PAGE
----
Unfortunately we are leaving the wonderful Torngat National Park and sailing north for four days ahead of us. Our target is Churchill on Hudson Bay.
On the second day, we are already sailing between the icebergs and an icy wind is blowing, this is pure Arctic scenery. This cold breeze reminds us of the crucial role the Arctic plays in cooling the Northern Hemisphere. However, this natural air conditioning no longer works as well as it used to, and we are already seeing the consequences in the stifling summer months we live in.
That’s why the feeling we have is bittersweet. Out of happiness for the privilege of viewing this stunning sight and sadness as we know that Arctic ice is endangered, and by 2035 the closest to what is happening now will have vanished in the most pessimistic forecasts. planet.
If we have common sense left, we should take the problem of global warming very seriously. The scientific community has warned for decades, but to date, our response as a society to address the problem has been very slow.
Since we set off weeks ago, we haven’t seen a single ship or plane as human activity in this remote location is almost zero. Then why is it necessary to protect it?
Establishing marine protected areas in frozen areas is crucial, as all forecasts indicate that new shipping routes, mining establishments, and oil exploitation will proliferate in the coming decades as ice gradually disappears… And it will come with them. more people, more towns and cities. Adding to the already serious effects, namely temperature rise, the scenario facing ecosystems and species is very worrying.
Personally, I believe we should protect arctic animals from the demand for them. Beluga, killer whale, walrus etc. The animal smuggling trade with captive polar species is about to be showcased in our cities. Neither education nor research justifies animal abuse.
The next day, we wake up in Churchill Bay, surrounded by dozens of white whales swimming around our boat in the brown waters of the bay. They find a safe place to breed in shallow waters and protect themselves from their main predators, killer whales. In this area of the Hudson, belugas are concentrated, attracted by large schools of capelin fish, which are their main food source. At dawn, we gaze from the pier, admiring the northern lights and belugas slumbering sleepily on the surface. This is one of the magical moments of the expedition.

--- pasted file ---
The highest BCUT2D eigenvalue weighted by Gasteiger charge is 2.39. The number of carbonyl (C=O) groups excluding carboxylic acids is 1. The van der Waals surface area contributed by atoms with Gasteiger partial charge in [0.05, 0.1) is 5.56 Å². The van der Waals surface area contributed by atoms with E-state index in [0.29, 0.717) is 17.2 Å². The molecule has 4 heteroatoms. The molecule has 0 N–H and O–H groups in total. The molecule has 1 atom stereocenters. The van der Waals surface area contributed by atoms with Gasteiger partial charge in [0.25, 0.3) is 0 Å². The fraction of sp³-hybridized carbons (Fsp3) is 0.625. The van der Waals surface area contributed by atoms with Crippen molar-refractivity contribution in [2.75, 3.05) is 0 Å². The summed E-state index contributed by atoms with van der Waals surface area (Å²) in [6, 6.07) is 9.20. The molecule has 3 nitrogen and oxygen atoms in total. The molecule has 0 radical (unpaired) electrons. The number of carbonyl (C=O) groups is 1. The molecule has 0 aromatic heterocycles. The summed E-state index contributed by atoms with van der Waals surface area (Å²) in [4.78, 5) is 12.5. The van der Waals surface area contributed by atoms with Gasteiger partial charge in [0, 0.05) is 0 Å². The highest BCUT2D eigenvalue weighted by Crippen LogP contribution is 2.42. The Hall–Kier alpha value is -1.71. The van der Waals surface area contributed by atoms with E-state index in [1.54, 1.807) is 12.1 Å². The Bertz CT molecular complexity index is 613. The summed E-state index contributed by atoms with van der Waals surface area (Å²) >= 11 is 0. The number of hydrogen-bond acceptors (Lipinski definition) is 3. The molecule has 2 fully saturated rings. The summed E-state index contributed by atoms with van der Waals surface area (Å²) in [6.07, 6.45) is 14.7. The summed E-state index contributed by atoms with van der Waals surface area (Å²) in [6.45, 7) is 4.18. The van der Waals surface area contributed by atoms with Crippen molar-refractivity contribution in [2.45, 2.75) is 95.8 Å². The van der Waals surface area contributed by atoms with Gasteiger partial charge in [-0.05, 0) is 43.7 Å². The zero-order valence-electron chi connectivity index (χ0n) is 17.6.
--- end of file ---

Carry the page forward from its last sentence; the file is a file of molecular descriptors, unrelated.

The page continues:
Also, this town is known as the world capital of polar bears due to its density. And we were instructed to move only on the main streets and in groups of three or more. Churchill has become a destination for observation tourism of these animals. The local economy of nature tourism is sustained around bears and beluga whales.
Now on the Hudson we see a lot of bears dock on our boat in the water and swim around the hull. It is indeed incorrect to describe the polar bear as a terrestrial mammal, as it performs better in the sea than on land. They can spend a lot of time in the water and swim tens of kilometers and even dive. We came to see a group of three people in the middle of the sea, about 100 kilometers from the beach.
Our last stop on this part of the expedition is James Bay. A bay about 450 kilometers long and about 220 wide, located south of the Hudson and home to numerous islands.
There is almost no data on how this place became underwater. It is always exciting to have a sense of discovery, to dive into a place that has not been dived before. Since this bay was buried under glaciers and perpetual ice until about 8,000 years ago, we do not expect to find any living habitat.
Without light and at very low temperatures there are almost no options for marine life. At the end of the ice age, the frozen sea thawed, the waters separated, and the sun’s rays were able to penetrate the surface. Light and nutrients are the main factors that provide marine life. At this time of thaw came the Cree, the first humans to occupy this area.
We had a tough time at James Bay: with icy water and visibility of almost half a meter. At five metres, darkness is almost absolute. In addition, salinity is very low due to organic matter-laden meltwater and thousands of rivers and streams that cast an intense dark brown color into the bay. We need to look for an explanation for these conditions on the land where the boreal forest stretches, the second largest forest mass on the planet after the Amazon. The decomposition created by these forests gives way to large areas of peat bogs that accumulate organic matter. And it is discharged into the sea undisturbed by thousands of streams. Between the peatlands and permafrost, the Arctic stores four times more carbon than humans have released into the atmosphere since the beginning of the industrial age. If this melted and was released into the atmosphere, we would face a massive and irreversible climate catastrophe.
Large organic carbon deposits are stored in James Bay and the peat bogs it contains. Protecting these areas and not releasing this carbon into the atmosphere is a priority that will seriously accelerate global warming.
The Arctic, the most fragile equilibrium. Establishing marine protected areas in frozen areas is essential to avoid an ecological disaster. 1 Difficult conditions for diving: waves, icy waters, almost zero visibility.